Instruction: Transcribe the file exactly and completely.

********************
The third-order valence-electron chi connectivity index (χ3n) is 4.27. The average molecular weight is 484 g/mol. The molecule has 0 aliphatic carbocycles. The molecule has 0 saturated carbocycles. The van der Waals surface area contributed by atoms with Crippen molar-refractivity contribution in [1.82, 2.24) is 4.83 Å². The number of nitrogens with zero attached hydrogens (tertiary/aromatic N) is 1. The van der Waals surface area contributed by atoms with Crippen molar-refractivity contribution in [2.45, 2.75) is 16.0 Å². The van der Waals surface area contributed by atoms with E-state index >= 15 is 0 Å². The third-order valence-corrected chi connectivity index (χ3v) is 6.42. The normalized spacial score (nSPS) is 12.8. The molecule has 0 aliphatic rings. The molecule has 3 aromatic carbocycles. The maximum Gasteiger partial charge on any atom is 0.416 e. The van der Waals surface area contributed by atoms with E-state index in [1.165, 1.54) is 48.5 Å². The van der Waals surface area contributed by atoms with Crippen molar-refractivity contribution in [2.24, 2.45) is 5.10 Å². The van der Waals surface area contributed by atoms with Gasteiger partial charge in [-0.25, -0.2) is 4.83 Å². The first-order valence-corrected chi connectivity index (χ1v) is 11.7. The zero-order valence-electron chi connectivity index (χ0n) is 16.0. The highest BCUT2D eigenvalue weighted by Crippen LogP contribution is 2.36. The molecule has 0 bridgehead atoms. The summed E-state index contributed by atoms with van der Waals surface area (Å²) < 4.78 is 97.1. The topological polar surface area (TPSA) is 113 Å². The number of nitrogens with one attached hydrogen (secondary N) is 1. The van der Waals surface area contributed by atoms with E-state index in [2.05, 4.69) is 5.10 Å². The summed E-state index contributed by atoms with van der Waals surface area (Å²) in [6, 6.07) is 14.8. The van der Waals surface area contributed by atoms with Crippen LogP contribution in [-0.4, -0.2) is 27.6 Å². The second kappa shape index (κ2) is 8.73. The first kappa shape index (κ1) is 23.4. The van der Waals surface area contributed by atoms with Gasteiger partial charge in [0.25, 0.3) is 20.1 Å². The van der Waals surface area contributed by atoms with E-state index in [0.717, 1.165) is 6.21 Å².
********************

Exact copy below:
The third-order valence-electron chi connectivity index (χ3n) is 4.27. The average molecular weight is 484 g/mol. The molecule has 0 aliphatic carbocycles. The molecule has 0 saturated carbocycles. The van der Waals surface area contributed by atoms with Crippen molar-refractivity contribution in [1.82, 2.24) is 4.83 Å². The number of nitrogens with zero attached hydrogens (tertiary/aromatic N) is 1. The van der Waals surface area contributed by atoms with Crippen molar-refractivity contribution in [2.45, 2.75) is 16.0 Å². The van der Waals surface area contributed by atoms with E-state index >= 15 is 0 Å². The third-order valence-corrected chi connectivity index (χ3v) is 6.42. The normalized spacial score (nSPS) is 12.8. The molecule has 0 aliphatic rings. The molecule has 3 aromatic carbocycles. The maximum Gasteiger partial charge on any atom is 0.416 e. The van der Waals surface area contributed by atoms with E-state index in [1.165, 1.54) is 48.5 Å². The van der Waals surface area contributed by atoms with Crippen molar-refractivity contribution in [2.24, 2.45) is 5.10 Å². The van der Waals surface area contributed by atoms with Gasteiger partial charge in [-0.25, -0.2) is 4.83 Å². The first-order valence-corrected chi connectivity index (χ1v) is 11.7. The zero-order valence-electron chi connectivity index (χ0n) is 16.0. The highest BCUT2D eigenvalue weighted by Crippen LogP contribution is 2.36. The molecule has 0 bridgehead atoms. The summed E-state index contributed by atoms with van der Waals surface area (Å²) < 4.78 is 97.1. The topological polar surface area (TPSA) is 113 Å². The number of nitrogens with one attached hydrogen (secondary N) is 1. The van der Waals surface area contributed by atoms with E-state index in [2.05, 4.69) is 5.10 Å². The summed E-state index contributed by atoms with van der Waals surface area (Å²) in [6, 6.07) is 14.8. The van der Waals surface area contributed by atoms with Crippen LogP contribution in [-0.4, -0.2) is 27.6 Å². The second kappa shape index (κ2) is 8.73. The first kappa shape index (κ1) is 23.4. The van der Waals surface area contributed by atoms with Gasteiger partial charge in [0.25, 0.3) is 20.1 Å². The van der Waals surface area contributed by atoms with E-state index in [0.717, 1.165) is 6.21 Å².